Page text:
May 9, 2006 | By Andreas Kinzyk
The use of high-strength steels (HSS) and ultrahigh-strength steels (UHSS) has made stamping complex structural automotive components increasingly difficult and capital-intensive. Changing from traditional stamping (at room temperature on a mechanical press) to hot stamping (at elevated temperatures on a hydraulic press, with a water-cooled die for quenching) provides a suitable alternative for OEMs that produce these challenging parts.
April 11, 2006
Part three of a three-part series on sheet hydroforming, this article reviews the SHF-P and SHF-D processes.
March 7, 2006 | By Tom Driggers
To make a complex heat exchanger shell, a company produces a prototype model using the hydroforming process, analyzing fatigue, thinning, and cycle times to decide if the process will prove to be cost-effective.
February 7, 2006 | By Gary Morphy
In this article Gary Morphy reviews high-pressure and pressure sequence hydroforming and discusses factors to consider when deciding which process is best for a particular application. The decision should be based in part on anticipating future needs.
June 14, 2005 | By Gary Morphy
Whether they are producing automobiles or hydroforming press parts, designers, manufacturers, and assembly personnel are very concerned about dimensional stability. Surfaces and holes must be located in a specified range and smaller is better. Concern escalates as the drive to improve quality and reduce build tolerances and problems increases.
February 8, 2005 | By Gary Morphy
When making holes in hydroformed parts, fabricators have many choices—milling, drilling, laser cutting, plasma cutting, flow drilling, post-piercing, and hydropiercing.
The demand for lightweight components continues to be a primary driver in the automotive industry.
September 14, 2004 | By Gary Morphy
Tube hydroforming reshapes a tube from a normally round cross section to a desired shape. The final shape, usually rectangular, develops along the part length. The cross-sectional periphery may be consistent throughout the part and equal to the original tube, or it can be expanded in localized...
Hydroforming often results in localized thinning. Using engineered tubes—tubes that have a thicker wall where the tube is most prone to thinning—can result in a stronger finished component.
March 25, 2004 | By Gary Morphy
Tube hydroforming technology continues to develop in ways that improve part utility, economy, or process robustness. Auto parts that have recently been produced by hydroforming include roof rails, radiator enclosures, a front-end structural module, and roof rails.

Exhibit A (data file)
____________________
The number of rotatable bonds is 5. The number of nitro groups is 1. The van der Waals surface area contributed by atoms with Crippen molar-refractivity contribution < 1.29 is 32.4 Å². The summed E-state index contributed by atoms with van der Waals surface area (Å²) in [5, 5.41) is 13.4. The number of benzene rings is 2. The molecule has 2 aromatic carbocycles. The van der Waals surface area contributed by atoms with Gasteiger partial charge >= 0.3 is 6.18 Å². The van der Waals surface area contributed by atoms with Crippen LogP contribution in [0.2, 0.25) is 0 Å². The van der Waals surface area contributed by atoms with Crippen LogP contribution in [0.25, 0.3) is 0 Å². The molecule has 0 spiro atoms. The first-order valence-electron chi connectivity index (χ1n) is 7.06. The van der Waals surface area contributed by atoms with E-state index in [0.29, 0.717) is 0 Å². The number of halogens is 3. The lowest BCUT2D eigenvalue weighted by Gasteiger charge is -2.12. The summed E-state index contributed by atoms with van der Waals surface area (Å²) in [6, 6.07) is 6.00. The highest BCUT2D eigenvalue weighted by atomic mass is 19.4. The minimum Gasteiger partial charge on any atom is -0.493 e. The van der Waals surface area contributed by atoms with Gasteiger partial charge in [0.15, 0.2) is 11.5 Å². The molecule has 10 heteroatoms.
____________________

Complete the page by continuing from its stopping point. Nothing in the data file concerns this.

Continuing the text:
March 25, 2004 | By Dr. Stefan Wagner
Commentary from the people interviewed at the International Conference on Hydroforming (Oct. 2003) indicate that trends include an increasing interest in forming aluminum and other lightweight materials; more use of tailored tubes; and that sheet hydroforming is expected to grow faster than tube hydroforming.
February 26, 2004 | By Gary Morphy
Combined with the information in Part III of this series that focused on cross-section expansion before hydroforming, this article discusses the most common options used in preparing tube for hydroforming and achieving the designer-intended part. Properly executing bending and cross-section...
January 13, 2004 | By Eric Lundin
Hydroforming was one of the fastest-growing metal forming technologies during the 1990s. Most of U.S. industry cooled down during and after the recession of 2001, but things have been heating up lately, and the world of hydroforming is no exception. The North American Hydroforming Conference and Exhibition (Sept. 29 – Oct. 1 in Dayton, Ohio), which was sponsored by the Tube & Pipe Association, International® (TPA), and the Society of Manufacturing Engineers (SME), showcased new techniques, equipment, and applications that are moving the industry forward.
October 23, 2003 | By Gary Morphy
Material selection is a very important aspect of design flexibility when striving to fulfill part functionality requirements. Choosing the correct material is fundamental to making the part effectively and efficiently. The way a material is formed and the conditions it needs to withstand for...
The most common way to establish tube length after hydroforming is by cutting or shearing the tube to a specified dimension; however, cutting out this step can reduce scrap. A new method designed to eliminate this step combines forming the end of a tube to resemble its final form with using a hydroform die to correct end position variations off the bender. While this approach eliminates the final shear trim operation, it also presents new challenges.